if the fan gives an RPM reading then it will prodice an oscillation, if however, as Cyril mentioned, it only detects weather the fan is either running or not running, then it will be even easier for you to fool the fan sensor.
Slow here at work tonight so I breadboarded the 555 oscillator circuit that Cal sent you.
I believe it will work just fine for you. Thought you would be able to just plug it right into your fan header but that is not going to work.
It probably has something to do with the Frequency selected but at 12V the frequency is not stable and runs away until it hits around 800hz. The good news is if you select a +VCC of 5V the circuit works perfectly and gives a steady output of 100hz gnd pulses if you remove RL.
C=0.1uF RA=47Kohm RB=47Kohm and the capacitor that is marked 10 to 100uf will work with either. I tried both.
After you build your circuit I would try it out with a speaker first to make sure it works. Just connect it where it shows RL. The speaker should emit a low frequency hum just slightly higher than powerline hum.
Once the circuit is working remove RL(speaker) and the wire used to hook in the speaker. Connect O/P to the signal pin for the fan on the video card. Connect +VCC to a 5V wire and gnd to a gnd wire. There you have it.
If you do not feel capable of building the circuit yourself a budding Electronic Wizard at your local community College would probably do it for a few pints.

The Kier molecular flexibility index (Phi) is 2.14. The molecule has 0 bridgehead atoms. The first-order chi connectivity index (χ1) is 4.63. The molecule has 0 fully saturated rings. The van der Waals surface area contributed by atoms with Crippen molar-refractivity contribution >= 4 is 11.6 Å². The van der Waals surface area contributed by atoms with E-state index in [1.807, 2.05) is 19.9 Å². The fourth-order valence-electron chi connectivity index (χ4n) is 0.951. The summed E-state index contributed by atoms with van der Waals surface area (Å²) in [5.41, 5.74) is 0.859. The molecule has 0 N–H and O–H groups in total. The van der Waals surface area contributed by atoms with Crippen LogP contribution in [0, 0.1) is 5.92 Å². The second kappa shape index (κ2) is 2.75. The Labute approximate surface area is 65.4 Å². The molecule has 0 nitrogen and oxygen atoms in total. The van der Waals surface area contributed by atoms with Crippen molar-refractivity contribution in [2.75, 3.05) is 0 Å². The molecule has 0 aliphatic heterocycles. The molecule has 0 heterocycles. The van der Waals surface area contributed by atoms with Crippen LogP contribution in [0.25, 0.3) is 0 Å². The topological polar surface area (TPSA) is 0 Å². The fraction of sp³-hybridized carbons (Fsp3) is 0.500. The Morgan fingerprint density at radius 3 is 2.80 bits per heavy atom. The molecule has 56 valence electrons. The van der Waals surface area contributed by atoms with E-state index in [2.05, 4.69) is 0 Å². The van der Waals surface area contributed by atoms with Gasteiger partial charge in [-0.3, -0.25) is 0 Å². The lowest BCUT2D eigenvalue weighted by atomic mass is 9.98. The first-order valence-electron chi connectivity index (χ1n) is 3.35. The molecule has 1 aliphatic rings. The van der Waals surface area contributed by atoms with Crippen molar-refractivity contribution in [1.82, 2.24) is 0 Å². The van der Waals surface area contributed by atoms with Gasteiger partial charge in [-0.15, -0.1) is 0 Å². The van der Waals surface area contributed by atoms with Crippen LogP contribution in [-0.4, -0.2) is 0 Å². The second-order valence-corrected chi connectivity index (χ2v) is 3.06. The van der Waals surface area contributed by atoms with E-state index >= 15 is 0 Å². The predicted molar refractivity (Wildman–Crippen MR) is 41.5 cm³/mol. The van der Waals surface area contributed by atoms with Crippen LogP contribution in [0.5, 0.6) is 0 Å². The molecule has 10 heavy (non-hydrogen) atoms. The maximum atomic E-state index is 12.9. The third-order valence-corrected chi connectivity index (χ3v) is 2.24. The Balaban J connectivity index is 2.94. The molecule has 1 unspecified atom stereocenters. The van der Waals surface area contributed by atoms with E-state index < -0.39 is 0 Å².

[This message has been edited by cyril1 (edited 06-21-2001).]
I thought it would be seen as a boring question and get ignored.
I will try to find out what signal the card is getting from the fan but I would assume it is just a normal fan, (as it is not made by Asus).
If I'm wrong on this let me know but I think it works in a similar way to a crankshaft or ABS sensor which gives and induced "pulse" or many "pulses" per revolution.
I'd also guess it does this with the negative side. So the fan has +12v and Ground supply going in to the motor. One of these will give a fluctuating AC voltage down the rotation wire. I could therefore check this with a voltmeter?? just to see if this is the case.
That's the old v7700 Smart Doc app that didn't have ram temp monitoring. It was just already up on my site and I couldn't remember the file name of the V8200 image at the time. Laziness really
The Molex connector has three wires: + (usually 12V, usually red), GND (usually black), and SIGNAL (usually yellow or white, but there are no clear standards). Unless you are a board designer, only the + and GND wires are of interest to you. (For the curious: The SIGNAL switches between NC and GND twice per rotation, resulting in a square periodical signal if you connect a (low) voltage.